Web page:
Jörn Lengsfeld: We live in a time of multiple deep crises. If there has ever been a time for the G7 to unleash their potential for joint coordinated action, then it is now. But the world leaders gathering in Germany face a challenge: They must do so out of a position of moderate approval. Five out of seven leaders are going into the meeting without the approval of a majority at home. The G7 Index of Leadership Approval has been 8 percentage points higher at the last meeting in June 2021.

Why is the upcoming G7 summit particularly important?

Jörn Lengsfeld: The world is sliding ever closer to great peril. Multiple detrimental developments have begun to take their course. The G7 is in the unique position of being able to exert influence to prevent some of those unfavorable developments from running their course undamped.

Is it at all in the power of the G7 to counteract the current crises?

Jörn Lengsfeld: Together, the G7 has the ability to unleash enormous economic clout. In order to leverage this, unity is the indispensable prerequisite. The magnitude of the current problems is too big for any one country to tackle alone. Multilateralism is the imperative of the time.

What is the one biggest challenge that has to be addressed by the world leaders at their summit in Germany?

Jörn Lengsfeld: The biggest challenge is the multiplicity of challenges, of fundamental crises. In this constellation, the classic approach of prioritization leads astray. Needed is an integrated approach, that addresses the problems in their interplay.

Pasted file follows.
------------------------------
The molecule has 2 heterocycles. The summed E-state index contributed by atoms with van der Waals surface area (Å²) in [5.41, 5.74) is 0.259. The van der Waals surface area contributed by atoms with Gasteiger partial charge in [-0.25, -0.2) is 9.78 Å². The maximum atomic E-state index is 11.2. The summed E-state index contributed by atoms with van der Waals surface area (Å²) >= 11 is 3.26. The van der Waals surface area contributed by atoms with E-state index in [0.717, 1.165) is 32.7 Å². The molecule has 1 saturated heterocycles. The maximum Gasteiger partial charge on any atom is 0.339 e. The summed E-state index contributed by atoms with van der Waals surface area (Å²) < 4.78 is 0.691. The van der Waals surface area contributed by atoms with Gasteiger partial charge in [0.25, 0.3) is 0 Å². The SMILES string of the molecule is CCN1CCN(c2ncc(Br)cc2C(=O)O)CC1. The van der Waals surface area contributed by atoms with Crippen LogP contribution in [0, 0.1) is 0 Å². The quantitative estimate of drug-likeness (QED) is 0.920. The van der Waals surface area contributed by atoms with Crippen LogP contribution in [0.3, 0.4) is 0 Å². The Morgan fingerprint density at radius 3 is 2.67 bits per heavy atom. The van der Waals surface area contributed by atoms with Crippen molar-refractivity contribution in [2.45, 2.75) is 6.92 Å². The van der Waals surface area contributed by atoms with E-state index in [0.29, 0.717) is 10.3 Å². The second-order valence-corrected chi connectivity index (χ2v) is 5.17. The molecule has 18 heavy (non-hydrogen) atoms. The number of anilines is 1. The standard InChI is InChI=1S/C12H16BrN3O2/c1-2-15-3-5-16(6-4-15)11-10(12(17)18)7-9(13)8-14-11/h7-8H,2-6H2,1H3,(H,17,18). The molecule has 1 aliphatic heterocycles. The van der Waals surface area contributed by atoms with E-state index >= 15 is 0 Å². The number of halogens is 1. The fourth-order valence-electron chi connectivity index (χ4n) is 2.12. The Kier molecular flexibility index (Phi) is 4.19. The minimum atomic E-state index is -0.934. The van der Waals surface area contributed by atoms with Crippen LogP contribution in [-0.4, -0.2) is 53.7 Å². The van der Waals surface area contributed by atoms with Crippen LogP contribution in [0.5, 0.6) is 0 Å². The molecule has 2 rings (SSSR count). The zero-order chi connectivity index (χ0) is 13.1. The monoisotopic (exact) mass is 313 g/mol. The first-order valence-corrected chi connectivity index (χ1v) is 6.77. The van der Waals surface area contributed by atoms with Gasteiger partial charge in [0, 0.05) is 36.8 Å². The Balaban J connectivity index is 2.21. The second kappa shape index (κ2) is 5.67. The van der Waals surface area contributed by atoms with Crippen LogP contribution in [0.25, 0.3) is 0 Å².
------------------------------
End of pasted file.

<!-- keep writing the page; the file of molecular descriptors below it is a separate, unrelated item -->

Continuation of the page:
The G7 had to respond to crises before. What is different this year?

Jörn Lengsfeld: No global challange has ever been easy to address. Yet the multiplicity of major intertwined crises increases the complexity immensely. And their magnitude raises the risk to a new level.

How important is it that the G7 summit becomes a success?

Jörn Lengsfeld: This is not the moment to waste an opportunity. This time, nobody has the luxury of taking the easy way out. The price is too high. Too many developments are on the verge of slipping onto a slippery slope. In fact, some are already on the way down. Therefore, time is running out to put a halt to this.